Behavior Change in the Enterprise

To compete in today’s business environment, companies must be constantly scanning the environment for threats and opportunities and taking action to drive business results. However, organizations often struggle with implementing specific, strategic change initiatives that improve business. Often the key challenge is in successfully executing strategies that require people to change their behavior. For example, a new strategy may require salespeople to call at higher levels in their client organizations and to take a more consultative approach. Alternatively, teams may need to collaborate across geographic and functional lines in developing and marketing a new capability. Often, managers must increase the innovation and productivity of their teams by creating an engaging environment. Creating and sustaining behavior change is thus a critical strategic issue for most companies. In a survey of 223 companies, Forum group (4) has found the following results:

  • Strategy execution requires behavior change.
  • Companies have difficulty sustaining behavior change.
  • Lack of management commitment and measurement are one of the main reasons change initiatives fail.
  • Respondents rated the sustaining phase (the time after the initiation of a change-management event) as the most important phase in creating lasting impact.

Despite the acknowledgement that the sustaining phase is the most impactful, organizations invest relatively little time and resources to it. The true value of training and education is realized in the ongoing process (beyond just one-time events) that allows for sustained behavior change.

Enabling the Enterprise through Continuous Training

Once leadership is able to articulate a successful change strategy, their change efforts often provoke resistance rather than engagement because many leaders think change is something they do to their people. Research shows, however, that organizations who execute better than others understand that change is done by people. In order to be successful, leaders need to equip employees with skills for self-directed change. These skills enable employees to recognize their individual role in changing their own habits in support of organizational goals.When individuals have both the motivation and ability required for change to happen, it does. Implementing the Pink model (3) of organizational change by fostering autonomy, mastery and purpose amongst employees is key to employee buy-in. Ongoing training and education, both formal and informal, can help employees recognize the personal, social, and environmental forces of influence currently working against them—and turn them in their favor. By doing so, they can take ownership for the role that they play in the change management process, and are more likely to engage in it. The right form of training, whether via classroom, online, formal or ‘over-the-shoulder’, combines to provide the needed intrinsic triggers and motivations that help make behavior change stick.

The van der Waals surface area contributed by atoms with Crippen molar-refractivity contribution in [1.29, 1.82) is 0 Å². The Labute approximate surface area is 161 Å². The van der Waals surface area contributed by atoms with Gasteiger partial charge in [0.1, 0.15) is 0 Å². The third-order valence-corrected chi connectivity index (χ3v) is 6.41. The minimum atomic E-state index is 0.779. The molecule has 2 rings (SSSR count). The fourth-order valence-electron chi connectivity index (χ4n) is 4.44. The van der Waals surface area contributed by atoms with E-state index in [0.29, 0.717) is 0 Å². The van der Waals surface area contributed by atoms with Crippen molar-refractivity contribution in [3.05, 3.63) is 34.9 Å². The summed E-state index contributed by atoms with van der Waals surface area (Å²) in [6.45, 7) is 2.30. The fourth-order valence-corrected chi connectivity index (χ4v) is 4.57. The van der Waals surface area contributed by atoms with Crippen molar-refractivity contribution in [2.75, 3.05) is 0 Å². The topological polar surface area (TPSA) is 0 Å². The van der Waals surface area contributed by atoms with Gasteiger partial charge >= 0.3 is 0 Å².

• Sales transformation: When a company designs and implements a new strategy for their go-to-market and sales process, processes  and technologies change. Ideally, desired results and growth follow. Focusing on behavior change for the sales team, via e.g. gamification, and for the customer, e.g. via marketing training events designed to better educate the customer, are increasingly seen as critical components to a sales transformation process.
  • Plant operations: Companies periodically launch an analysis on the operations of their plant to in order to optimize and reduce waste. They also focus on safety. Typically results of such an analysis produce recommendations for leaner processes in the plant as well as implementing new applications for logging safety issues. However most plant managers have little or no experience with change management, learning and performance support. By leveraging strategies, methods and tools already in place from other projects, adoption of the new ways of working will be a lot easier, effective, sustainable and affordable.